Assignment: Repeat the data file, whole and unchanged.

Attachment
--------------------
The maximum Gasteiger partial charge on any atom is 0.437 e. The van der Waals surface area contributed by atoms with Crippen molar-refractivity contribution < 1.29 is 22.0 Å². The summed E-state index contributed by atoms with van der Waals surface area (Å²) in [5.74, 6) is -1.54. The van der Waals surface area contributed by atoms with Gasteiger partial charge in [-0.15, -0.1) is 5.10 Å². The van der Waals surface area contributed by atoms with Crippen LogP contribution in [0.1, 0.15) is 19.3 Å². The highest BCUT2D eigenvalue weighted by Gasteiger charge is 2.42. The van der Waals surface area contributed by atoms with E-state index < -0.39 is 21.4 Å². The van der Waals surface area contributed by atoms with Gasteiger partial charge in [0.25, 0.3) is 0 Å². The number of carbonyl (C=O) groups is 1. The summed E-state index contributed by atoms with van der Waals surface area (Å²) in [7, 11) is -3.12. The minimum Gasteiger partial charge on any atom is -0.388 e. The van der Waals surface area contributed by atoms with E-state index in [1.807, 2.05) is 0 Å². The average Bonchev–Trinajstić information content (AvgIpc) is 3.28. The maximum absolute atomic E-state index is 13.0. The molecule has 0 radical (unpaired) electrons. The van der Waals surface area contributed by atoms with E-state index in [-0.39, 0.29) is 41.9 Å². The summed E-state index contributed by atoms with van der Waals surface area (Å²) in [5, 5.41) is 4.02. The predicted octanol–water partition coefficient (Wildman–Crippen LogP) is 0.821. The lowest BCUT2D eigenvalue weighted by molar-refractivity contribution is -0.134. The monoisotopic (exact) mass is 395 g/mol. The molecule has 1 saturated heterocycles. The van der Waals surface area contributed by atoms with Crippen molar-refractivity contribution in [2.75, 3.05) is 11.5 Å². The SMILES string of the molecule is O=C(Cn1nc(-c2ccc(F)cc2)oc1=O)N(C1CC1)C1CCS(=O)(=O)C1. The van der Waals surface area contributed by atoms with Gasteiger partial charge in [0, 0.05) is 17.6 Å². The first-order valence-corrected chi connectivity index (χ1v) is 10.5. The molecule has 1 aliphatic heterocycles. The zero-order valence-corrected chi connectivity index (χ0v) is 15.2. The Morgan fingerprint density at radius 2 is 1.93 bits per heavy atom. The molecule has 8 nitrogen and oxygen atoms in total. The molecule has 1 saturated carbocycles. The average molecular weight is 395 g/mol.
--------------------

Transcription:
The maximum Gasteiger partial charge on any atom is 0.437 e. The van der Waals surface area contributed by atoms with Crippen molar-refractivity contribution < 1.29 is 22.0 Å². The summed E-state index contributed by atoms with van der Waals surface area (Å²) in [5.74, 6) is -1.54. The van der Waals surface area contributed by atoms with Gasteiger partial charge in [-0.15, -0.1) is 5.10 Å². The van der Waals surface area contributed by atoms with Crippen LogP contribution in [0.1, 0.15) is 19.3 Å². The highest BCUT2D eigenvalue weighted by Gasteiger charge is 2.42. The van der Waals surface area contributed by atoms with E-state index < -0.39 is 21.4 Å². The van der Waals surface area contributed by atoms with Gasteiger partial charge in [0.25, 0.3) is 0 Å². The number of carbonyl (C=O) groups is 1. The summed E-state index contributed by atoms with van der Waals surface area (Å²) in [7, 11) is -3.12. The minimum Gasteiger partial charge on any atom is -0.388 e. The van der Waals surface area contributed by atoms with E-state index in [1.807, 2.05) is 0 Å². The average Bonchev–Trinajstić information content (AvgIpc) is 3.28. The maximum absolute atomic E-state index is 13.0. The molecule has 0 radical (unpaired) electrons. The van der Waals surface area contributed by atoms with E-state index in [-0.39, 0.29) is 41.9 Å². The summed E-state index contributed by atoms with van der Waals surface area (Å²) in [5, 5.41) is 4.02. The predicted octanol–water partition coefficient (Wildman–Crippen LogP) is 0.821. The lowest BCUT2D eigenvalue weighted by molar-refractivity contribution is -0.134. The monoisotopic (exact) mass is 395 g/mol. The molecule has 1 saturated heterocycles. The van der Waals surface area contributed by atoms with Crippen molar-refractivity contribution in [2.75, 3.05) is 11.5 Å². The SMILES string of the molecule is O=C(Cn1nc(-c2ccc(F)cc2)oc1=O)N(C1CC1)C1CCS(=O)(=O)C1. The van der Waals surface area contributed by atoms with Gasteiger partial charge in [0, 0.05) is 17.6 Å². The first-order valence-corrected chi connectivity index (χ1v) is 10.5. The molecule has 1 aliphatic heterocycles. The zero-order valence-corrected chi connectivity index (χ0v) is 15.2. The Morgan fingerprint density at radius 2 is 1.93 bits per heavy atom. The molecule has 8 nitrogen and oxygen atoms in total. The molecule has 1 saturated carbocycles. The average molecular weight is 395 g/mol.